War's Toll: Posttraumatic Stress Disorder
Study Shows PTSD, Depression Common in Survivors of War in Former Yugoslavia
WebMD News Archive
Aug. 2, 2005 -- "War is hell," as U.S. Civil War general William T. Sherman famously said more than a century ago.
That "hell" can linger after the guns fall silent. In The Journal of the American Medical Association, researchers paint a picture of the mental wounds in war survivors in the former Yugoslavia.
Posttraumatic stress disorder, a sense of injustice, and depression were common. Healing those hurts could help countries -- and people -- recover, write Metin Basoglu, MD, PhD, and colleagues.
Basoglu works in the trauma studies unit of the Institute of Psychiatry at King's College London.
Inside War Survivors' Minds
The study included more than 1,300 men and women who had directly experienced at least one aspect of war in the former Yugoslavia.
Some had lived through combat or torture. Others had been forced out of their homes, endured sieges, and/or survived aerial bombardment. They had been directly touched by the war 13 times, on average.
The war survivors were interviewed by psychiatrists and psychologists about their experiences, opinions, and mental health. For comparison, the study also included residents of the former Yugoslavia who hadn't been directly affected by the war (though they had seen the war on TV and/or knew people who had been directly affected).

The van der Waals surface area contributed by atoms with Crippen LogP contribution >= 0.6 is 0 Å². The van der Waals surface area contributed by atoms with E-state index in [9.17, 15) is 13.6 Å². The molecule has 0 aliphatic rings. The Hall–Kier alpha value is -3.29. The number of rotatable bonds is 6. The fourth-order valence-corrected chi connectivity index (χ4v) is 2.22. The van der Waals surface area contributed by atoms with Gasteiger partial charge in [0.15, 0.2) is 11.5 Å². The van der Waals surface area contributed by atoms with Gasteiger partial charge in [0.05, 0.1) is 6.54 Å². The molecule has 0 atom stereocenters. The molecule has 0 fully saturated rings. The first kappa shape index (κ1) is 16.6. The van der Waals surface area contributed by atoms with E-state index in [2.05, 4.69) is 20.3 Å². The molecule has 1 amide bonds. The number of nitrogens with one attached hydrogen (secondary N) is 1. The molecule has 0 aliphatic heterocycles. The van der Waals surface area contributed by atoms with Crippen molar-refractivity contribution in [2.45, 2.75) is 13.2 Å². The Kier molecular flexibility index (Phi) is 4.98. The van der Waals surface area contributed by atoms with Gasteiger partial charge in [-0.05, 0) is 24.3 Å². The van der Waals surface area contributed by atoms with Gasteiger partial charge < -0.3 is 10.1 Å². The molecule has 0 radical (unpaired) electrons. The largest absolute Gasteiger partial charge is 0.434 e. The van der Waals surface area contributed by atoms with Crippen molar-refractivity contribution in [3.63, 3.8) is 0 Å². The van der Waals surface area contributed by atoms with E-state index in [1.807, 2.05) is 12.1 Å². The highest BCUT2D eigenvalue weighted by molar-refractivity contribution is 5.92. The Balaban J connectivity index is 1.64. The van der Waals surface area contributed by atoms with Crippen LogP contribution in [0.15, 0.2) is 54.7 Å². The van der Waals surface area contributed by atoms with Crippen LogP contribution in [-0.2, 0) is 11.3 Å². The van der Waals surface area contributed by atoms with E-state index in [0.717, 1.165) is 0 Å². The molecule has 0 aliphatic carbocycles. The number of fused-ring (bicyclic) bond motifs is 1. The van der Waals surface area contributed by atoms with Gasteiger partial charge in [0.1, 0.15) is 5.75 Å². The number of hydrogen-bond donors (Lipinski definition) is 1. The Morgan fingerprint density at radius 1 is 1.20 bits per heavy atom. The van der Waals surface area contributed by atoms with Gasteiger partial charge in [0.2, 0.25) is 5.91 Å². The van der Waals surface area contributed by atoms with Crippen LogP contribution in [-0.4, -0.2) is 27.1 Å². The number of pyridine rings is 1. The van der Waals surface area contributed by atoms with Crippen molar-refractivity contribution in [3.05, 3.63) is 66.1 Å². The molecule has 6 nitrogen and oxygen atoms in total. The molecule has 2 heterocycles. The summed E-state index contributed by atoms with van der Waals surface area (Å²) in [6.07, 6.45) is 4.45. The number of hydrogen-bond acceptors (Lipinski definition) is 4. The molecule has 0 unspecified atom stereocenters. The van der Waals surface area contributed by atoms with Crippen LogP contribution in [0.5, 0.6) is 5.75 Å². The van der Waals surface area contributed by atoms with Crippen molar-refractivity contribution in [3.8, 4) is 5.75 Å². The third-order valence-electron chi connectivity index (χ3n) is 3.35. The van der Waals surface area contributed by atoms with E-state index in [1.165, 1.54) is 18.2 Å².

Posttraumatic Stress, Depression Common
Nearly a quarter of the war survivors currently had
About a third had had posttraumatic stress disorder in the past.
Posttraumatic stress disorder (PTSD) is a type of anxiety disorder that can develop after a very traumatic or life-threatening event. It can be terrifying or even disabling for some people.
People with PTSD may experience flashbacks, sleep problems, nightmares, feelings of isolation, guilt, paranoia, and panic attacks.
Ten percent of the war survivors had
Fear of threat to safety and loss of control over life seemed to be the most important factors linked to PTSD and depression, write the researchers.
War Survivors Look for Justice
Nearly eight out of 10 war survivors expressed a sense of injustice because they felt the wrongs of the war had not been made right.